One of the happy consequences of success is that many people want to learn how you did it.
I decided that for a time, at least, rather than jumping to take charge of a new thing, I wanted to respond to the many requests for advice and assistance I was getting from diverse movements, causes, and countries eager to share the lessons to be learned from our campaign.
In my new life chapter, I was determined, I wanted to learn and contribute even more widely — not just marriage, not just LGBT, and not just the U.S.
Now, I teach law and social change at Georgetown Law, and have an affiliation with Dentons, the world's largest law firm. I am called on to advise organizations on a wide range of issues: gun control, women's rights, reproductive rights, campaign finance, voting rights, environment, education reform, labor, animal rights, death penalty, and philanthropy. I also still assist with ongoing LGBT priorities, too (such as securing nondiscrimination protections, combatting religious exemptions, and assuring good lives, as well as good laws).
As someone who’s spent most of his career suing the government, it’s been a thrilling turnaround to be invited to work with several U.S. embassies in the last year as well.
I've met with local advocates and made the case for the freedom to marry in countries as diverse as Austria, Japan, and, most recently, Cuba.
We must pursue explicit protections against discrimination on the basis of sexual orientation and gender identity.
At every level — federal, state, and local, and in businesses, and through legislatures, agencies, and the courts — a next priority, I said, for our movement is to pursue explicit protections against discrimination on the basis of sexual orientation and gender identity in important arenas such as employment, housing, education, and public accommodations such as restaurants, businesses, and, yes, bathrooms.
Advances and voices against discrimination and exclusion, through the law and through cultural embrace, help reduce the kinds of hate, fear, and exploitation we still see too often — whether in recent battles over anti-civil-rights legislation in North Carolina, Mississippi, and Indiana, or in the apparent pathology that a killer, armed with weapons of carnage, carried into a gay dance club in Orlando, ending 49 beautiful lives and shattering many others.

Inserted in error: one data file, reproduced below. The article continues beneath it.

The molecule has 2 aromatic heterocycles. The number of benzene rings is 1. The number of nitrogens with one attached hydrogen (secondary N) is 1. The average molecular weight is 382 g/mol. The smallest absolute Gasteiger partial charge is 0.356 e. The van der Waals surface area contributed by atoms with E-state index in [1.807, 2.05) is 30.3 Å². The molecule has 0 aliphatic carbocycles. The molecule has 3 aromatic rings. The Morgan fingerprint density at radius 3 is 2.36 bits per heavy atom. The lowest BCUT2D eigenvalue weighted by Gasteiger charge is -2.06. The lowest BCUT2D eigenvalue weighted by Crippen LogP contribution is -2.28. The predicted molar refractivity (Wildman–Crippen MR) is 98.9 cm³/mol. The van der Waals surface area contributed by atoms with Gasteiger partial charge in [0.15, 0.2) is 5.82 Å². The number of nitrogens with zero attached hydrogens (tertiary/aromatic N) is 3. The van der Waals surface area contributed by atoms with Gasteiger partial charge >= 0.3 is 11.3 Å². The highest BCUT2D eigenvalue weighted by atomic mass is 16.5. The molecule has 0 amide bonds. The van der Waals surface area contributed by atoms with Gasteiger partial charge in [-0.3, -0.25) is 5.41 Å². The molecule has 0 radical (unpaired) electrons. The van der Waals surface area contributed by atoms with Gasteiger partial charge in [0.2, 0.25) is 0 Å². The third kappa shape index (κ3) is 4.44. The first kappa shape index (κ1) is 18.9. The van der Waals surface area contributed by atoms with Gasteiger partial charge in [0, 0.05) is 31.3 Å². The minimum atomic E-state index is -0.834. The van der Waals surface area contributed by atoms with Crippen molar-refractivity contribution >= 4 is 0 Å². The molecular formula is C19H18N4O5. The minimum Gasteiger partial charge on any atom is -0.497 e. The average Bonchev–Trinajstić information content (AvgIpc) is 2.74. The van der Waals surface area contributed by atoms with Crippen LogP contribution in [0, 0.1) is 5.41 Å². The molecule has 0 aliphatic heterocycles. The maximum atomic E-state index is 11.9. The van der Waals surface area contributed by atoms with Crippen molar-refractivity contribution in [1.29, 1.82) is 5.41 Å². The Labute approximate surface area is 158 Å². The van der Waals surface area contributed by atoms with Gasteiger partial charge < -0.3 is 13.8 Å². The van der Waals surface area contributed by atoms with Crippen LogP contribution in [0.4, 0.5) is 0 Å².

The Orlando shooting was a reminder of how much toxicity, how much vulnerability, and how much violence gay and transgender people still face in the U.S., and in cultures and countries around the world.
But listening to the friends and family members of the victims speaking so articulately and passionately at vigils and on TV, and seeing the solidarity among LGBTQ, Latino/a, and Muslim leaders, among so many others, is also a heartening reminders of how far we have come and what we can do together.
There is so much seemingly on the wrong track here in the U.S. and globally, and there is so much more to do.
Though I am no longer the Hair Club president, I am still moved by the people who every day share their journeys and stories of their lives and their weddings with me.
They show me pictures of their families, their children, and their friends, and I am gratified at the ways in which their lives have been lifted and their belief in the power of change restored by America’s living up to its promise.
How wonderful to be able to offer proof that people can rise to fairness, that we each can make a difference, and that together we can make a better world.